So to recap we just talked about the following items:

1. Answering the Phone

2. Clear Speaking when talking on the phone

3. On-Hold Systems

4. Getting a prospects contact info

5. Setting up a appointment

6. Closing a retail customer

7. Employee appearance

8. Pointing instead of showing a customer

9. Restroom appearance

I know, right now your wondering what any of these items have to do with your marketing. They have everything to do with your marketing of your business. These are all an extension of your brand. Your brand is how your company/product is perceived by your customers. In these situations, these were real life examples of how each of these businesses failed to meet the expectations on their customers, and they failed to build their brand properly.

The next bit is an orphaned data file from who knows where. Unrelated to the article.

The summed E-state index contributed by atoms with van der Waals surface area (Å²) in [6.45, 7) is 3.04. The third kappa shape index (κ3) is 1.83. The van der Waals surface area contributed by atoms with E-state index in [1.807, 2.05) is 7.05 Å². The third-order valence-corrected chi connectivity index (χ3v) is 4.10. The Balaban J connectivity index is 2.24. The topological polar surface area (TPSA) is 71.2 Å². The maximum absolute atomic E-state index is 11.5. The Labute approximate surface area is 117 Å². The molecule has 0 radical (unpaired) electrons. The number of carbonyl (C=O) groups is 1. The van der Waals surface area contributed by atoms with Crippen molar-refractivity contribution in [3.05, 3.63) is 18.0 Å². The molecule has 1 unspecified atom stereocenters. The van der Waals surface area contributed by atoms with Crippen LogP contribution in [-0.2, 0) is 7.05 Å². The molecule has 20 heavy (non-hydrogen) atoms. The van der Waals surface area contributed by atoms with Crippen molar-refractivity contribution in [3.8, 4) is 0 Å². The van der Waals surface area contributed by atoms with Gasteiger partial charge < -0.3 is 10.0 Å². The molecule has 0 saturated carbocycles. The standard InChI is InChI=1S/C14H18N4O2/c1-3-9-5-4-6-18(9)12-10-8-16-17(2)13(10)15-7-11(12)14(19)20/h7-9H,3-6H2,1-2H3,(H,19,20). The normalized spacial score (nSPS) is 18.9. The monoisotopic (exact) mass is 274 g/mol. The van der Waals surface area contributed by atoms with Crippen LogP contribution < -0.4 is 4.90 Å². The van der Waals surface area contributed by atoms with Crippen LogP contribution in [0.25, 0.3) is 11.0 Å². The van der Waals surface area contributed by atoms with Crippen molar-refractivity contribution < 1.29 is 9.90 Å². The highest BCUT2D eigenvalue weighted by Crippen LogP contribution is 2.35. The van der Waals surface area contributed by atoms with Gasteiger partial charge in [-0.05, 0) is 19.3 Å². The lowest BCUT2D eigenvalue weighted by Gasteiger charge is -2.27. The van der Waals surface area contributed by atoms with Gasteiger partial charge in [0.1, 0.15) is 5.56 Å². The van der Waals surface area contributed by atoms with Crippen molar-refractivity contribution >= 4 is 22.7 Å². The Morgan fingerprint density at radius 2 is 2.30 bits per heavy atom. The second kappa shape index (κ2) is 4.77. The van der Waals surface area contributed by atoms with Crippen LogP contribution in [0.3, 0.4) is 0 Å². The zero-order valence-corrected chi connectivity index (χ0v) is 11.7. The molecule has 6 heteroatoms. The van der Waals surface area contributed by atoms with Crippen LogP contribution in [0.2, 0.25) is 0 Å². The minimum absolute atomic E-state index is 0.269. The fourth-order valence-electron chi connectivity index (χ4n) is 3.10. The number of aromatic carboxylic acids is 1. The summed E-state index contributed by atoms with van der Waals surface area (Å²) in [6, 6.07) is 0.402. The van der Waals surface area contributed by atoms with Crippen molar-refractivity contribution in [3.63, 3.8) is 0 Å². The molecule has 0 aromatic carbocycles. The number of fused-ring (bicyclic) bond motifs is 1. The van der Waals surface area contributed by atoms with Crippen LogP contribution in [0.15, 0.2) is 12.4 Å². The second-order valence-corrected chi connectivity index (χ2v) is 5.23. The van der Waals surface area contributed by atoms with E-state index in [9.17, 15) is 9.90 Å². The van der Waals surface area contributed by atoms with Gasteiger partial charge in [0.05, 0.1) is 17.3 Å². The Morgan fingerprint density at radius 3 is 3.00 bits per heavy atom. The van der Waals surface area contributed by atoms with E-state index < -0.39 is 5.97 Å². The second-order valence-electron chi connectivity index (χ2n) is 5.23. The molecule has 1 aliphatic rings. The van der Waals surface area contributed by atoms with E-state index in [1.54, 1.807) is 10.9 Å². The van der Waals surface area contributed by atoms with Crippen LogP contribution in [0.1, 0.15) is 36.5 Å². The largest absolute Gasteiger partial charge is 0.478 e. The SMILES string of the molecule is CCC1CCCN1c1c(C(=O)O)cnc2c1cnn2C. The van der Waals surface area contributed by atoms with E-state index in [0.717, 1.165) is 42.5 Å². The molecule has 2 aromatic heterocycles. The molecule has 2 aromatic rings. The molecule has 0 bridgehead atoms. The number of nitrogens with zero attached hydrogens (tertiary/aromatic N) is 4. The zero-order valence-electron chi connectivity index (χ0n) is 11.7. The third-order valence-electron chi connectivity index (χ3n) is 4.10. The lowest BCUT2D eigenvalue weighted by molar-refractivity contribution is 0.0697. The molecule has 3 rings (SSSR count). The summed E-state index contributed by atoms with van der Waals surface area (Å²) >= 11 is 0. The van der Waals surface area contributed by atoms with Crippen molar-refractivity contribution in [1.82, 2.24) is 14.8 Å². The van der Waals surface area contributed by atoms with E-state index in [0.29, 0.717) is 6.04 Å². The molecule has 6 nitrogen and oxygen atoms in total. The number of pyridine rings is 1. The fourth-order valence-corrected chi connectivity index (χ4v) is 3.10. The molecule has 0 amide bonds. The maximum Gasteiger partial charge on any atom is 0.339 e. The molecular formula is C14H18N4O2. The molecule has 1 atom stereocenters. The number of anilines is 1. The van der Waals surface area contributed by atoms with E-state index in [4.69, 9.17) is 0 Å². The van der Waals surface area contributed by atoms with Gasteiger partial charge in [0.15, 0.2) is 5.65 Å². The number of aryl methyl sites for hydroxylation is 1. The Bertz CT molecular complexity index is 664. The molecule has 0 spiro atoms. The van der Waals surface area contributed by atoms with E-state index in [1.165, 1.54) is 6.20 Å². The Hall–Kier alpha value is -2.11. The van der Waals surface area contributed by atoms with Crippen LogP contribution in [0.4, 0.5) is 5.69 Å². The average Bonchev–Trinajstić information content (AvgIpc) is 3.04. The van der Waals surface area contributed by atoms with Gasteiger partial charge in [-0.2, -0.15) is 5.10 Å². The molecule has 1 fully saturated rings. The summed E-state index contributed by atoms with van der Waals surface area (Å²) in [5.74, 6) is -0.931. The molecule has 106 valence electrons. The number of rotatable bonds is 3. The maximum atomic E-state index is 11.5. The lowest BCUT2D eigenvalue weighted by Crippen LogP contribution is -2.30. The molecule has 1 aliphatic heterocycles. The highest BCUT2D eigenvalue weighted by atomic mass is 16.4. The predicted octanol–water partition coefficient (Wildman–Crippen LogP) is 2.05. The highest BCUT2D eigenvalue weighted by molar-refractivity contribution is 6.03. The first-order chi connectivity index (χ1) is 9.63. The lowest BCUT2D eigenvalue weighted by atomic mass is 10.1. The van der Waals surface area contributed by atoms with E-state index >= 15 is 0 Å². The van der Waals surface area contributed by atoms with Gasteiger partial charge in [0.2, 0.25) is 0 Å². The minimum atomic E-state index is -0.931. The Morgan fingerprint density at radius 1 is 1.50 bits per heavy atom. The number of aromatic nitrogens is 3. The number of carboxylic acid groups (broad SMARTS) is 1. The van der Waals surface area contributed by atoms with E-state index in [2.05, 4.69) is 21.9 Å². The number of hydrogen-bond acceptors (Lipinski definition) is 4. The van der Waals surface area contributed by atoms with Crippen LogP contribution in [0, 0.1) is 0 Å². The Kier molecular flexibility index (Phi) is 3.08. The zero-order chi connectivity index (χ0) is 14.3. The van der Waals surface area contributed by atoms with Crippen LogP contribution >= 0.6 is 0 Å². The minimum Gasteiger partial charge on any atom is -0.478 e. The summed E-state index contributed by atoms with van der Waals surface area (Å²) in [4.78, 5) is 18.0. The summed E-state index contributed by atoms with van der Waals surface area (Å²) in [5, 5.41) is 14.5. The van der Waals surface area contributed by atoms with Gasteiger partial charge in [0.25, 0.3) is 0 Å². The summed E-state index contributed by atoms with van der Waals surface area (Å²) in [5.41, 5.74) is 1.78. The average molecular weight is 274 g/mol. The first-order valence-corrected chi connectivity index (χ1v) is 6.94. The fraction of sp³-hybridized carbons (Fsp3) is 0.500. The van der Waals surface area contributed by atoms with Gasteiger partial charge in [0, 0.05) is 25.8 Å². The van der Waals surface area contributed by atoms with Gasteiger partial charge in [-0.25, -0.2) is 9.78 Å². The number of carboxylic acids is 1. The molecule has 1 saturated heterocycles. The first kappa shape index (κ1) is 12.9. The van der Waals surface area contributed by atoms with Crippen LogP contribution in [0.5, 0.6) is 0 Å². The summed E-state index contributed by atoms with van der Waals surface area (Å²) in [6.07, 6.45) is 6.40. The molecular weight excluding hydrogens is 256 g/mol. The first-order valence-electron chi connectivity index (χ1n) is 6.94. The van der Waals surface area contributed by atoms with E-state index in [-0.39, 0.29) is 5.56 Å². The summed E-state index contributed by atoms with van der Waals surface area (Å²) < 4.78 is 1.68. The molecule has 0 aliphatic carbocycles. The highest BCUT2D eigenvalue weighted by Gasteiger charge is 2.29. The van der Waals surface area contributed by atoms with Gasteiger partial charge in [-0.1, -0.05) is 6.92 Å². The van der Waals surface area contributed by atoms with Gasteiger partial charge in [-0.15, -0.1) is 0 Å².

When I ask my customers about their brand I usually get a response targeted to their advertising. When in fact, I’m looking for a statement that defines their company and how the public relates to it. Uniforms, phone-answering, sales training, clean restrooms, trained employees, consistent company colors, clearly marked showrooms, and more importantly a staff that understands exactly what your brand is and how they are to carry that out in their job EVERY DAY.

Next time I’ll talk about a few recent examples of how local companies did all the above right

Matt Plapp is a Marketing Consultant for Advertising Vehicles in Cincinnati and Northern Kentucky. You can contact him at matt@mattplapp.com